Motivational Mates

Three-quarters of dog owners agree regular walks boost their mood

Research from The Kennel Club shows the positive impact dogs have on both mental and physical health, not only through providing a source of comfort, but by keeping them active and giving them a routine.

  • Three-quarters of dog owners say walking their dog improves their mood and well-being
  • Older generations see the most significant benefits, with more than four in five crediting their dogs with keeping them active
  • Two-thirds of owners also credit their dog for improved fitness and for becoming more active

This year’s Mental Health Awareness Week which took place in May, focused on the importance of moving more for mental health, and this research demonstrates how dog ownership can play an integral part in that, with more than three-quarters (76%) of owners agreeing that walking their dog improves their mood and well-being.

Furthermore, while the positive impact of dog companionship on both mental and physical health were felt across all age groups, older age groups were the most impacted, with four in five (82%) of those aged 45-54, and 80% of those over 55, claiming that their dog helps their mental health by keeping them active. Similarly, two thirds (66%) of all owners agree their dog helps them become fitter and healthier, while 65% say they have become more active since owning a dog.

And it’s not just the physical benefit of dog walks that owners credit with improving their mental health – three-quarters (73%) acknowledge that their dog helps their mental health by giving them a routine.

Emma Bryden, from Ayrshire, knows first-hand how motivational and beneficial dogs can be for providing an active routine, and how this can positively impact mental health. She credits her dogs Shahla and Lana, for being by her side through significant life events, including depression and an autism diagnosis, and her relationship with her dog has even seen her carve out a career as an agility trainer.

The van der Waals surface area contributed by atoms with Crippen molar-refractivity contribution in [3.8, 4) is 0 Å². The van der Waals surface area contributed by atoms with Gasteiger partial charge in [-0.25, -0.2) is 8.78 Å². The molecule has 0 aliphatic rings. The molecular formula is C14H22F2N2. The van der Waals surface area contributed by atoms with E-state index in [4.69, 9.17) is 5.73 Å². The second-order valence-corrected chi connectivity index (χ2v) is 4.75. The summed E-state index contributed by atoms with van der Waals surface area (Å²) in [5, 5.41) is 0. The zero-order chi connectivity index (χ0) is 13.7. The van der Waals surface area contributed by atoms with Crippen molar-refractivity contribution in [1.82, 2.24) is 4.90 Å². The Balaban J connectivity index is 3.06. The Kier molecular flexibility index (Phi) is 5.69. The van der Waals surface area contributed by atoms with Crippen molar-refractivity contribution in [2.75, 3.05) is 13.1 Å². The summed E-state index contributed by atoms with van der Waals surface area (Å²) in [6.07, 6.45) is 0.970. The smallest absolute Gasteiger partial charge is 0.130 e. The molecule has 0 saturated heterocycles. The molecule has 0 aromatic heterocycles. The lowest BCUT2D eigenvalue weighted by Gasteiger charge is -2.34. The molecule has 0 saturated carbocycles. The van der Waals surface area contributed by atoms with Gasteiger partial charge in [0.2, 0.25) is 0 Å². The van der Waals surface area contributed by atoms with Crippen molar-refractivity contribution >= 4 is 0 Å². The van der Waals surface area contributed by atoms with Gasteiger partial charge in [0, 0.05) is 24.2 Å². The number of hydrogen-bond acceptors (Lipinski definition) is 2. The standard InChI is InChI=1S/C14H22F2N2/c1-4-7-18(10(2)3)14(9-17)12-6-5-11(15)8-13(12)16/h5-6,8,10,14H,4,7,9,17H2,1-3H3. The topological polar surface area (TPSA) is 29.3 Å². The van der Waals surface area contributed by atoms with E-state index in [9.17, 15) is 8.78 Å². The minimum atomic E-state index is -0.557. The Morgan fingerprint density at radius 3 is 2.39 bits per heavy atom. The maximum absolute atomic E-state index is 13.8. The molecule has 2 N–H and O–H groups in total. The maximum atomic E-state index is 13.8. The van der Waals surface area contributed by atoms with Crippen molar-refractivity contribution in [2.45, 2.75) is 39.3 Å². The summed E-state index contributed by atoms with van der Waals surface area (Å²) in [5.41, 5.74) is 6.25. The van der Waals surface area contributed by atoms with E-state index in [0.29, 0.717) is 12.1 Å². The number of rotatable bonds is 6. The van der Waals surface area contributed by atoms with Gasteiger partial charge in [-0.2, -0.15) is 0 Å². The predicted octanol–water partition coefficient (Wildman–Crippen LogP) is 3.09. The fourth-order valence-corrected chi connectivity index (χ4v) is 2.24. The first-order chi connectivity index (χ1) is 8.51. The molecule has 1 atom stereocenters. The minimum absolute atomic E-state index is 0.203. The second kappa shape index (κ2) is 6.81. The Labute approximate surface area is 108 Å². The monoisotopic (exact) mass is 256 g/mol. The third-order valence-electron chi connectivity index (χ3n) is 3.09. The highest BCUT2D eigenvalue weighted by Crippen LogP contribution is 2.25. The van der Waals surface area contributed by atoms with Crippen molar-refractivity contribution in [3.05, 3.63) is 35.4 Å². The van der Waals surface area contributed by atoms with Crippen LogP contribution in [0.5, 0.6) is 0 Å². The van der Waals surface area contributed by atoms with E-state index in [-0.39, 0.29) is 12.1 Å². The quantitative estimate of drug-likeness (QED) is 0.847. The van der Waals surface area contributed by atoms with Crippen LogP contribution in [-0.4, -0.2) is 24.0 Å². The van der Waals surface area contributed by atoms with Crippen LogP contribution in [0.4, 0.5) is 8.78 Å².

Talking of how her dogs help her, Emma said: “My dogs obviously keep me active with agility and daily walks, but they’ve also helped me to come off antidepressant medication for the first time in over ten years. There’s no way I would have been able to do that without keeping physically active through agility and spending time with them.

“There have been so many times when agility has been the only highlight of my life and spending time in a friendly and fun environment has made all the difference to keep going.”

Beyond exercise, dogs prove to be a tonic for all aspects of our wellbeing:

  • Almost eight in ten (77%) owners say their dog provides unconditional love and comfort
  • Three-quarters (73%) find that their dog helps to relieve feelings of loneliness
  • And 72 per cent agree their dog helps to relieve feelings of anxiety.

Bill Lambert, spokesperson for The Kennel Club said: “While we know how invaluable the companionship provided by our four-legged friends is, this research shows just how much dogs can enrich our lives, not only through providing unconditional love and solace through tough times, but also through keeping us active, which in turn provides a wealth of benefits for our mental health.

“There are plenty of opportunities to keep moving with our canine companions, which isn’t limited to just regular daily walks. From the fast-paced agility, to learning a heelwork to music routine, there are different activities to suit all ages and abilities.”

As part of Mental Health Awareness Week, The Kennel Club celebrated the positive effect that dogs can have on our mental well-being.

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